The Moral of the Story: how video games shape our morals
And why that’s a really, really good thing.
Video games are all about morals — or so you’d think judging by the amount of discussion.
If I had a cent for every time that I heard “video games will make you aggressive/anti-social/BYOA (bring your own adjective),” I’d be rich enough to buy some really snazzy noise-cancelling headphones and play in peace.
And while it’s true that the media we consume shape our personality in ways big and small, that’s not necessarily bad.
The discourse may be annoying when coming from a place of moral panic, but it also gives gaming the importance it deserves.
With storylines that center on the society during apocalypse and examine how it may rise or fall, video games have way more significance than just being the last man standing in battle royale.
So let’s take a look at what we can learn from video games like BioShock and Fallout, and how games’ approach to morality affects our own.
It’s the End of the World as We Know It
Call me crazy, but as soon as I see the image of Vault Boy, I think about the end of the world in its darkest light.
Even that is Fallout’s way of portraying society and absurdism: Vault Boy is the mascot of the post-apocalyptic world, and he’s grinning.
Traipsing through the wasteland after a huge nuclear war, we’re constantly confronted with the consequences of mankind’s shitty choices.
And the smiling mascot serves to remind us of the lax approach with which these decisions had been made — leaving us to pick up the pieces.
So when Marcus Schulzke says that video games are the perfect platform to teach morality, I agree. They’re interactive and in the case of many games like Fallout, offer enough choices for the player to have to engage their own moral compass.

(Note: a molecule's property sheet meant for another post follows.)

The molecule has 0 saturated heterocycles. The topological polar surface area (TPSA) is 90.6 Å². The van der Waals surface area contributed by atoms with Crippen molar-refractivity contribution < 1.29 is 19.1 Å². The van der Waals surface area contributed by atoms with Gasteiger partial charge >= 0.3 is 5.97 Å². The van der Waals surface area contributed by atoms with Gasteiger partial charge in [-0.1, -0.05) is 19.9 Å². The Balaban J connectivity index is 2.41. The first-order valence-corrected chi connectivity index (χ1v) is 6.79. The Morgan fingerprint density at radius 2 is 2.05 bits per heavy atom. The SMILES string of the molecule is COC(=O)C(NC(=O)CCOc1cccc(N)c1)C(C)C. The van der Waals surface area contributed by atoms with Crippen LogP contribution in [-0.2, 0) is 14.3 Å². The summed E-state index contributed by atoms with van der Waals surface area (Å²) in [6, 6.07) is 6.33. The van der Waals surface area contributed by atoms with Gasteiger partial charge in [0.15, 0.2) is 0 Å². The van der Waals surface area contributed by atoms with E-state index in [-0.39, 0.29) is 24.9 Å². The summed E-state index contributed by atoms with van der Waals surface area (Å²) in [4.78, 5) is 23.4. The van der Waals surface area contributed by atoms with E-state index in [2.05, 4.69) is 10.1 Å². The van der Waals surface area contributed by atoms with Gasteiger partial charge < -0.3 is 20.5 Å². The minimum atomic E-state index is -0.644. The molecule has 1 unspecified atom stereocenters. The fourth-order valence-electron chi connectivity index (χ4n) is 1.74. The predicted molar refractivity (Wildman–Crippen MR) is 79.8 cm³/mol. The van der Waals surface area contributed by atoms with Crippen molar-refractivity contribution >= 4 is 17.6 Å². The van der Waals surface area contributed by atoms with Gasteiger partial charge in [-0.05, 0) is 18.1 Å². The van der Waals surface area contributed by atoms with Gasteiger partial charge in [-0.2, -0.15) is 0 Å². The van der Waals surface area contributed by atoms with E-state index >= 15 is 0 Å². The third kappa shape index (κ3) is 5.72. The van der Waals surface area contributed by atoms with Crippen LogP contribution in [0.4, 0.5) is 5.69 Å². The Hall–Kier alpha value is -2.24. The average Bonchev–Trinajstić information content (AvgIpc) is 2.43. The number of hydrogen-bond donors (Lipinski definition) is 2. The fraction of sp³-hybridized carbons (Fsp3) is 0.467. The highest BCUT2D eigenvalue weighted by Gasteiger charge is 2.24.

In turn, that leads to questioning.
I’d be lying if I didn’t say that there were quite a few times when I questioned the choices I’ve made in a video game, often stopping and thinking about who I am as a person.
20,000 Leagues under the Sea
If we’re questioning our choices in Fallout where the emphasis is definitely on the player making the decisions, then in BioShock we’re left to observe a crumbling society which believed itself to be better than any other.
BioShock is different from Fallout in its approach to morality. Instead of letting us shape the game with our choices, we’re taking a look at what happens when we get so stubborn in believing ourselves to be right.
The prime example of how wrong we can be is BioShock’s Rapture and its toxic intellectualism.
Like Ciarán Ó Muirthile writes in his essay, “Ryan, in building Rapture, built an escape from the impulses which, he felt, restricted growth in the facets of human development important to him. But in doing this he forced other elements of natural human instinct and society to be quashed in the spirit of individualist freedom.”
BioShock, like every good story, mirrors our desires and radicalizes them to show us where they could lead us in the future.
We think emotions are pesky and glorify intellect as the supreme. Science is put above art, productivity above enjoyment.
Even when we discuss video games, there are always people quick to say that they are a waste of time. Medium is overflowing with articles full of tips on how to cut back on our leisure time and be more productive, be more logical.
In BioShock, the emotional side of mankind is shown as destructive. Parents sacrifice children for the greater good of Rapture, morals are rendered null and void.
And instead of emotionality, it’s the overt intellectualism pushing everything else back that destroys Rapture.
True North on the Moral Compass
There are many other games which allow us to pose important questions about ourselves and the world we live in.
The best ones don’t just create characters similar to us and flip the world upside down to make us question reality.
No, we question our own morality because there is something unsettling in that game that we recognize.
We don’t have to live in an underwater city or in a post-apocalyptic wasteland to notice the undercurrent thread of a culture that glorifies just one facet of humanity. It shouts at us from billboards and smartphones.
But we only pause to consider it when a video game shows it to us in a different light. The conclusions we’ll make about ourselves and our culture are entirely up to us.
There’s no true north on the moral compass, and the best games tell us that. They leave us at the point where we have to start thinking about our choices and the future we build.
And since no two gamers will realize the same, we still have room to grow and reconsider. It’s time to take the questions from the screen into the real world. It’s time to discuss.
The game may be finished, but our journey isn’t.